El Roca  by Hayley Nivelle. Nivelle is an emerging writer and a practicing attorney. She has a J.D. from the University of Pennsylvania School of Law and a M.S. from the Honor’s Program at Kansas State University. Hayley lives in Harrison, New York with her husband and two boys.

Third Place, Flash Fiction

Santa Monica by Wynne Hungerford. Hungerford’s work has appeared in EPOCH, Subtropics, Blackbird, The Literary Review, The Brooklyn Review, The Normal School, and SmokeLong Quarterly, among other places. She received her MFA from the University of Florida.


Poetry Finalists

First Runner-Up, Poetry

If I Get Alzheimer’s: Instructions for My Wife by Justin Hunt. Hunt grew up in rural Kansas and lives in Charlotte, NC. His work has won several awards and appears in a wide range of publications in the U.S., Ireland and the U.K., including Five Points, Barrow Street, River Styx, New Ohio Review, Nimrod, Terrain.org, and The Bridport Prize Anthology.

Second Place, Poetry

Elixir for Knowing When To Surrender by Katherine DiBella Seluja. Seluja  is the author of Gather the Night, and co-author of We Are Meant to Carry Water. Recent work can be found in FENCE, and upcoming in Cutthroat and Thimble. Her third book of poetry, Point of Entry, will be published by UNM Press in 2023.

Third Place, Poetry

a mother mulls her son’s self-injuries by Dean Gessie. Gessie is an author and poet who has won dozens of international awards and prizes. Among recent honours, Dean won the Aesthetica Creative Writing Award in England, a Creators of Justice Literary Award in New York, the COP26 Poetry Competition in Scotland and the UN-aligned Poetry Contest in Finland.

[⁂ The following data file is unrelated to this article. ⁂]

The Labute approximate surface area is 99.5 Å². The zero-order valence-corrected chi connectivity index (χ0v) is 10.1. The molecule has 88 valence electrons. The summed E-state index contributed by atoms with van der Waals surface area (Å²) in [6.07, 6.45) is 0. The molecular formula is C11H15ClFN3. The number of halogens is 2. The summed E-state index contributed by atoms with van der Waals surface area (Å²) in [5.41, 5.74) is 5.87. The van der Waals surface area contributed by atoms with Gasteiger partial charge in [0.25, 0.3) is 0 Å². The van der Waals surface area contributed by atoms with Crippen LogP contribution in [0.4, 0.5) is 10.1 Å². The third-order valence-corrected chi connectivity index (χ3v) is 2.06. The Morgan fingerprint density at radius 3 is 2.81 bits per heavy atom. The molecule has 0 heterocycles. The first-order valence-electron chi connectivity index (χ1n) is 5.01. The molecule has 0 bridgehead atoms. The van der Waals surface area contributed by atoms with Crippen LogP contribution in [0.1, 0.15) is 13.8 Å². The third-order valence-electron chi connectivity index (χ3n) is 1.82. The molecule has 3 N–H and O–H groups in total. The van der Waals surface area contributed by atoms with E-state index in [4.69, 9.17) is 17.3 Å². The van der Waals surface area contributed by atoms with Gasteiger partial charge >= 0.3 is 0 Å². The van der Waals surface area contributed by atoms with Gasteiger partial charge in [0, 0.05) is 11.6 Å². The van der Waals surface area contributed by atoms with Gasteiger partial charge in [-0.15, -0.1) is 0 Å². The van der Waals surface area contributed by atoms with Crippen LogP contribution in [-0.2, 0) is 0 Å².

This Year’s Judges

 

The judge for the 2022 Julia Peterkin Flash Fiction contest is Cary Holladay. Holladay has published six short story collections, including Horse People, The Quick-Change Artist, and most recently, Brides in the Sky, as well as two novels and over 100 short stories and essays in journals and anthologies, including Alaska Quarterly Review, Arkansas Review, Five Points, The Georgia Review, The Hudson Review, Kenyon Review, Prairie Schooner, Sewanee Review, Southern Review, and Tin House. Her awards include an O. Henry Prize and a fellowship from the National Endowment for the Arts. She is Professor Emeritus at the University of Memphis. She lives in Virginia.